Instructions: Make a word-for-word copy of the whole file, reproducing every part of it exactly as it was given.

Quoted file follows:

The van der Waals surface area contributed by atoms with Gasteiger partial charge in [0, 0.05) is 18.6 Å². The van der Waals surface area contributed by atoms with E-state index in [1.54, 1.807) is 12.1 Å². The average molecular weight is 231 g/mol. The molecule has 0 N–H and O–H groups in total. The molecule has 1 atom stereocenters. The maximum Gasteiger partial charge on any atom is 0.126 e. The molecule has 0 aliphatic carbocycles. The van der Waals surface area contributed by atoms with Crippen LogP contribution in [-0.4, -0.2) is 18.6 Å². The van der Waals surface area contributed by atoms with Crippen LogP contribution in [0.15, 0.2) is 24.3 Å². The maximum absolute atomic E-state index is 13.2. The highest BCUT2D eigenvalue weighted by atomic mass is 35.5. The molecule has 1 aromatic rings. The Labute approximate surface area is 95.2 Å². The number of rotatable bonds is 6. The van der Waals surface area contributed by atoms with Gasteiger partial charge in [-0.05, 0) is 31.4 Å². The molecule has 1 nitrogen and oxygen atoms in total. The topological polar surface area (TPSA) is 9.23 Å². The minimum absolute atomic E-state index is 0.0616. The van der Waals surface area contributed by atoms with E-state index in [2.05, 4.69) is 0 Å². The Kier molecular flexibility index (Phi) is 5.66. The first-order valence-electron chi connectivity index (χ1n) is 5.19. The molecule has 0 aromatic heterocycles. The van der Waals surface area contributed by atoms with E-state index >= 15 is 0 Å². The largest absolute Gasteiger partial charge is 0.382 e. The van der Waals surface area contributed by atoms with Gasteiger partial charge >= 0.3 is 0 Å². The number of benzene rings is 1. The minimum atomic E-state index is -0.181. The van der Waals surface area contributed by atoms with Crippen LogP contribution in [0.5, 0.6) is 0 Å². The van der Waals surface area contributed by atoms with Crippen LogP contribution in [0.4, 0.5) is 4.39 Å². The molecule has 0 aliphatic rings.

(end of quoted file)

The van der Waals surface area contributed by atoms with Gasteiger partial charge in [0, 0.05) is 18.6 Å². The van der Waals surface area contributed by atoms with E-state index in [1.54, 1.807) is 12.1 Å². The average molecular weight is 231 g/mol. The molecule has 0 N–H and O–H groups in total. The molecule has 1 atom stereocenters. The maximum Gasteiger partial charge on any atom is 0.126 e. The molecule has 0 aliphatic carbocycles. The van der Waals surface area contributed by atoms with Crippen LogP contribution in [-0.4, -0.2) is 18.6 Å². The van der Waals surface area contributed by atoms with Crippen LogP contribution in [0.15, 0.2) is 24.3 Å². The maximum absolute atomic E-state index is 13.2. The highest BCUT2D eigenvalue weighted by atomic mass is 35.5. The molecule has 1 aromatic rings. The Labute approximate surface area is 95.2 Å². The number of rotatable bonds is 6. The van der Waals surface area contributed by atoms with Gasteiger partial charge in [-0.05, 0) is 31.4 Å². The molecule has 1 nitrogen and oxygen atoms in total. The topological polar surface area (TPSA) is 9.23 Å². The minimum absolute atomic E-state index is 0.0616. The van der Waals surface area contributed by atoms with E-state index in [2.05, 4.69) is 0 Å². The Kier molecular flexibility index (Phi) is 5.66. The first-order valence-electron chi connectivity index (χ1n) is 5.19. The molecule has 0 aromatic heterocycles. The van der Waals surface area contributed by atoms with E-state index >= 15 is 0 Å². The largest absolute Gasteiger partial charge is 0.382 e. The van der Waals surface area contributed by atoms with Gasteiger partial charge >= 0.3 is 0 Å². The number of benzene rings is 1. The minimum atomic E-state index is -0.181. The van der Waals surface area contributed by atoms with Crippen LogP contribution in [0.5, 0.6) is 0 Å². The van der Waals surface area contributed by atoms with Crippen LogP contribution in [0.4, 0.5) is 4.39 Å². The molecule has 0 aliphatic rings.